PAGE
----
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  • Samuel Bostaph

Samuel Bostaph

Tags War and Foreign PolicyHistory of the Austrian School of Economics

Works Published inSpeeches and PresentationsMises Daily ArticleThe Journal of Libertarian StudiesQuarterly Journal of Austrian EconomicsThe Free Market

AwardsLawrence W. Fertig Prize in Austrian Economics

Bostaph is Emeritus Professor of Economics at the University of Dallas.

All Works

Driving the Market Process: Why Entrepreneurial "Alertness" Trumps "Creative Destruction"

Global EconomyEntrepreneurshipValue and Exchange

From the session on "Advances in the Theory of Entrepreneurship," presented at the Austrian Economics Research Conference. Recorded 21 March 2013 at the Ludwig von Mises Institute in Auburn, Alabama.
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Greenspan's Austrian Roots

BiographiesThe Fed

01/01/2001The Free Market
Earlier last year (February 17) in testimony before the House Banking Committee, Alan Greenspan argued that increases in productivity tend to create greater increases in aggregate demand than in potential aggregate supply. His reasoning was that productivity increases stimulate optimistic corporate...
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Greenspan's Austrian Connection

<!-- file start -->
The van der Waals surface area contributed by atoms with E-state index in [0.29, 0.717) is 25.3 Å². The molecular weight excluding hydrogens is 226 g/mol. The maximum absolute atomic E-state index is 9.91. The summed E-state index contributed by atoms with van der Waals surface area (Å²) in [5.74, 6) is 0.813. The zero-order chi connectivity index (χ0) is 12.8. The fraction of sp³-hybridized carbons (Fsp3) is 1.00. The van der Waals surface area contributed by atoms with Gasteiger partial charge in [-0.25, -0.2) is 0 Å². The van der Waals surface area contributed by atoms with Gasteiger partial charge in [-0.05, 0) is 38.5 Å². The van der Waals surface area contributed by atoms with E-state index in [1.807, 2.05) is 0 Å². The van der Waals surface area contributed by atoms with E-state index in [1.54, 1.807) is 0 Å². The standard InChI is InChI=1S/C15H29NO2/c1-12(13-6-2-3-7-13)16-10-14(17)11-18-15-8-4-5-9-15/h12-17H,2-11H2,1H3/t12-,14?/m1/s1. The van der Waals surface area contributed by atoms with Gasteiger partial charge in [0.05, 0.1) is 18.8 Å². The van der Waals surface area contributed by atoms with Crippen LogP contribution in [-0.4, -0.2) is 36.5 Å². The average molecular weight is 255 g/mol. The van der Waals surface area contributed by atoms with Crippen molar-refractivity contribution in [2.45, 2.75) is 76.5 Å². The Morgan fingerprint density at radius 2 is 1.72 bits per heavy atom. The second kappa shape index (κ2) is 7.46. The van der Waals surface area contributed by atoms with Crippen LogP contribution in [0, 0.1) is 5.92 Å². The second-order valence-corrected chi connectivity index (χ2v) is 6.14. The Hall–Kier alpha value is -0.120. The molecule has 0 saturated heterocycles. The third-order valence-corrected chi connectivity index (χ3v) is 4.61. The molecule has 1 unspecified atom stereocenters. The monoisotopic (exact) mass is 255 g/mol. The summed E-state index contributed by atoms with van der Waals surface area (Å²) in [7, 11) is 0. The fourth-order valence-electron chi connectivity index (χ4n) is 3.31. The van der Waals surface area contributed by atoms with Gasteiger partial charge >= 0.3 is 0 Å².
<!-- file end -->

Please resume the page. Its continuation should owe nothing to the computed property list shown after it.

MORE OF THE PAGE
The FedOther Schools of Thought

03/24/2000Mises Daily Articles
He talks like an old Keynesian but has early intellectual ties to the Austrian School, once calling the Fed's creation "a historic disaster."
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Review of A Perilous Progress: Economists and Public Purpose in Twentieth-Century America, by Michael A. Berstein

Big GovernmentU.S. EconomyU.S. History

07/30/2014Quarterly Journal of Austrian Economics
Every economist who regards himself or herself as a free-market theorist and advocate should acquire, read, and retain this paean to planning and interventionism as a valuable reference—especially if he or she is also a political libertarian.


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Review of The Soulful Science: What Economists Really Do and Why It Matters by Diane Coyle

Philosophy and Methodology

07/30/2014Quarterly Journal of Austrian Economics
The author wishes to convince the intelligent general public that contemporary neoclassical economics is not only virile, rather than sterile, but is of crucial importance for public policy.


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